Despite the townspeople's disapproval both of the age difference between Janie and Tea Cake and of her decision to sell the store she inherited from Joe, they marry and move south to the Florida Everglades where they work as migrant laborers. When Janie was married, both to Logan and Joe, she was chattel on a farm and in a store, respectively, and in relationships in which she was inferior to her husbands. Her decision to sell the store and leave with Tea Cake is a rejection of marital inequality; without land or store or fixed domains, she and Tea Cake can be equals as migrant workers living an existence where the domains of difference between black and white culture require far less negotiation, possibly leading toward greater happiness. Sadly, the disastrous effects of a hurricane destroy Janie's happy relationship with Tea Cake after he is bitten by a rabid dog and Janie is forced to kill Tea Cake in self defense.

After this tragedy, she returns alone to Eatonville. In one of the final scenes in the novel, Hurston shows Janie back home, in her room, "Combing road-dust out of her hair" (192). Here, the return of the trope of the falling hair indicates both her independence, by combing her own hair, and her arrival at her own home and own life by ridding herself of road-dust. Moreover, Hurston evokes the opening image of Janie's waist-long hair as she replaces it with an image of Janie integrated into the physical world as she "pulled in her horizon like a great fish-net. Pulled it from around the waist of the world and draped it over her shoulder" (193).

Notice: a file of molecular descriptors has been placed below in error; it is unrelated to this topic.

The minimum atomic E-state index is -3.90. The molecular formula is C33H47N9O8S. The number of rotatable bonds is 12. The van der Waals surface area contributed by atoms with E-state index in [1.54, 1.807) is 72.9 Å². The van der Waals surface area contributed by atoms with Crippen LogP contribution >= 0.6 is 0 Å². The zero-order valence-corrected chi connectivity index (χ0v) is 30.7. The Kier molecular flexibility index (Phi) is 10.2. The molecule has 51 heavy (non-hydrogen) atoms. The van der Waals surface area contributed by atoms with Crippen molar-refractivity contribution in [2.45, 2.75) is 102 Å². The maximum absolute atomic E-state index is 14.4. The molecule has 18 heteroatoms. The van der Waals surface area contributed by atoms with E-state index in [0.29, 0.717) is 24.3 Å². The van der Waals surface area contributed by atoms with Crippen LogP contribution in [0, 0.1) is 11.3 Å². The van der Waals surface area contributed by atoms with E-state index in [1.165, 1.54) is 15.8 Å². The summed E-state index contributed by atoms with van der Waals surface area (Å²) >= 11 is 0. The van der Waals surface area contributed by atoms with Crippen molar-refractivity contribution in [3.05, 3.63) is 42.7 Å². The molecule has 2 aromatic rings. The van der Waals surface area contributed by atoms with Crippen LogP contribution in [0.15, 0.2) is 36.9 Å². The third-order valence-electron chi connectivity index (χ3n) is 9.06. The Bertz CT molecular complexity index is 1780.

With her return to Eatonville, Janie's journey is complete. She has, through three relationships, come to understand the complex negotiations between domains of difference between the black culture of her husbands and her own mixed race identity as she "survive[s] her grandmother's restricted vision of a black woman's life and realize[s] her own self-conceived liberation" (Danticat xv). As a result, she has arrived, as her own mixed race person, at a cohesive sense of cultural identity, as expressed in the finale of the novel when readers learn that for Janie, "Here was peace" (193). Janie Crawford's story is an example of what Haitian writer Edwidge Danticat calls "one of the many shrewd manifestations of Zora Neale Hurston's enormous talents: her ability to render a world complete with its codes and disciplines [ . . .] and then placing in that world her vision of how her people--the women and men of her own creation, her characters--function, triumph, and survive" (ix). Moreover, as a visual guide for readers to follow Janie's progress, Hurston employs the trope of the falling hair. If, as critic Mary Helen Washington has stated, that it is as if "[Janie's] hair becomes another character in the novel" (cited in Rooks 7), then it is possible to view the trope of the falling hair, if not as a character, then as an emblem of Janie's character, for its consistent and recurring presence is intricately connected to Janie. In this way, Hurston's linking Janie's waist-length hair to the "waist of the world" brings closure to Janie's circular journey to a negotiated understanding of her own personal and cultural identity: a triumphant independent survivor at peace with herself.

Molly Fuller

Kent State University